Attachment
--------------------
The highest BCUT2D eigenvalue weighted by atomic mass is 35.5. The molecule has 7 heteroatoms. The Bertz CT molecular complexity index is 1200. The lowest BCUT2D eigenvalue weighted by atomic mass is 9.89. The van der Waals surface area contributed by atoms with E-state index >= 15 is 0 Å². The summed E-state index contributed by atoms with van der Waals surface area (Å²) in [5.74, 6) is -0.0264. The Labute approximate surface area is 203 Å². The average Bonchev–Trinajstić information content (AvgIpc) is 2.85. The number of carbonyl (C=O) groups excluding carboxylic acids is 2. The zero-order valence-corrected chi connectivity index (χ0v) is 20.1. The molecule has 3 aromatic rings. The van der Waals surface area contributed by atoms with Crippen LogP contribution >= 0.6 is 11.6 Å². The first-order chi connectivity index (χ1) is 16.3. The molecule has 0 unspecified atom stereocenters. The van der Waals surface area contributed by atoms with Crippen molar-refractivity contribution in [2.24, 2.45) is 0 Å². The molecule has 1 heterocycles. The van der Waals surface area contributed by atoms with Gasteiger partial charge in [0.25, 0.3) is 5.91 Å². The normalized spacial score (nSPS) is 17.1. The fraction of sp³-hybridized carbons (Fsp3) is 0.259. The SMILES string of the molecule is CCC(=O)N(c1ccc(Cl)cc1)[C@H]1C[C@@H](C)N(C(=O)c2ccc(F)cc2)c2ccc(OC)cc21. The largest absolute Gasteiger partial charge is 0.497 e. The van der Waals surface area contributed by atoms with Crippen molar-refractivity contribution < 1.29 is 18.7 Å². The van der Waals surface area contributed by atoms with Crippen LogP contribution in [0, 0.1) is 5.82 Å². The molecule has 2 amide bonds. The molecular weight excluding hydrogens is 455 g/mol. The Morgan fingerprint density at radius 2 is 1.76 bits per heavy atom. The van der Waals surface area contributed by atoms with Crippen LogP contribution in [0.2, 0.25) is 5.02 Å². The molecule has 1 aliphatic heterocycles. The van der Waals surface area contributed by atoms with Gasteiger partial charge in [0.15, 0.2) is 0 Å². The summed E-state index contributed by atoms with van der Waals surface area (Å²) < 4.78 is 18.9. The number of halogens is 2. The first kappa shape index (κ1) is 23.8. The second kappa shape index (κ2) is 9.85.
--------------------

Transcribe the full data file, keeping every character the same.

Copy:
The highest BCUT2D eigenvalue weighted by atomic mass is 35.5. The molecule has 7 heteroatoms. The Bertz CT molecular complexity index is 1200. The lowest BCUT2D eigenvalue weighted by atomic mass is 9.89. The van der Waals surface area contributed by atoms with E-state index >= 15 is 0 Å². The summed E-state index contributed by atoms with van der Waals surface area (Å²) in [5.74, 6) is -0.0264. The Labute approximate surface area is 203 Å². The average Bonchev–Trinajstić information content (AvgIpc) is 2.85. The number of carbonyl (C=O) groups excluding carboxylic acids is 2. The zero-order valence-corrected chi connectivity index (χ0v) is 20.1. The molecule has 3 aromatic rings. The van der Waals surface area contributed by atoms with Crippen LogP contribution >= 0.6 is 11.6 Å². The first-order chi connectivity index (χ1) is 16.3. The molecule has 0 unspecified atom stereocenters. The van der Waals surface area contributed by atoms with Crippen molar-refractivity contribution in [2.24, 2.45) is 0 Å². The molecule has 1 heterocycles. The van der Waals surface area contributed by atoms with Gasteiger partial charge in [0.25, 0.3) is 5.91 Å². The normalized spacial score (nSPS) is 17.1. The fraction of sp³-hybridized carbons (Fsp3) is 0.259. The SMILES string of the molecule is CCC(=O)N(c1ccc(Cl)cc1)[C@H]1C[C@@H](C)N(C(=O)c2ccc(F)cc2)c2ccc(OC)cc21. The largest absolute Gasteiger partial charge is 0.497 e. The van der Waals surface area contributed by atoms with Crippen molar-refractivity contribution < 1.29 is 18.7 Å². The van der Waals surface area contributed by atoms with Crippen LogP contribution in [0, 0.1) is 5.82 Å². The molecule has 2 amide bonds. The molecular weight excluding hydrogens is 455 g/mol. The Morgan fingerprint density at radius 2 is 1.76 bits per heavy atom. The van der Waals surface area contributed by atoms with Crippen LogP contribution in [0.2, 0.25) is 5.02 Å². The molecule has 1 aliphatic heterocycles. The van der Waals surface area contributed by atoms with Gasteiger partial charge in [0.15, 0.2) is 0 Å². The summed E-state index contributed by atoms with van der Waals surface area (Å²) < 4.78 is 18.9. The number of halogens is 2. The first kappa shape index (κ1) is 23.8. The second kappa shape index (κ2) is 9.85.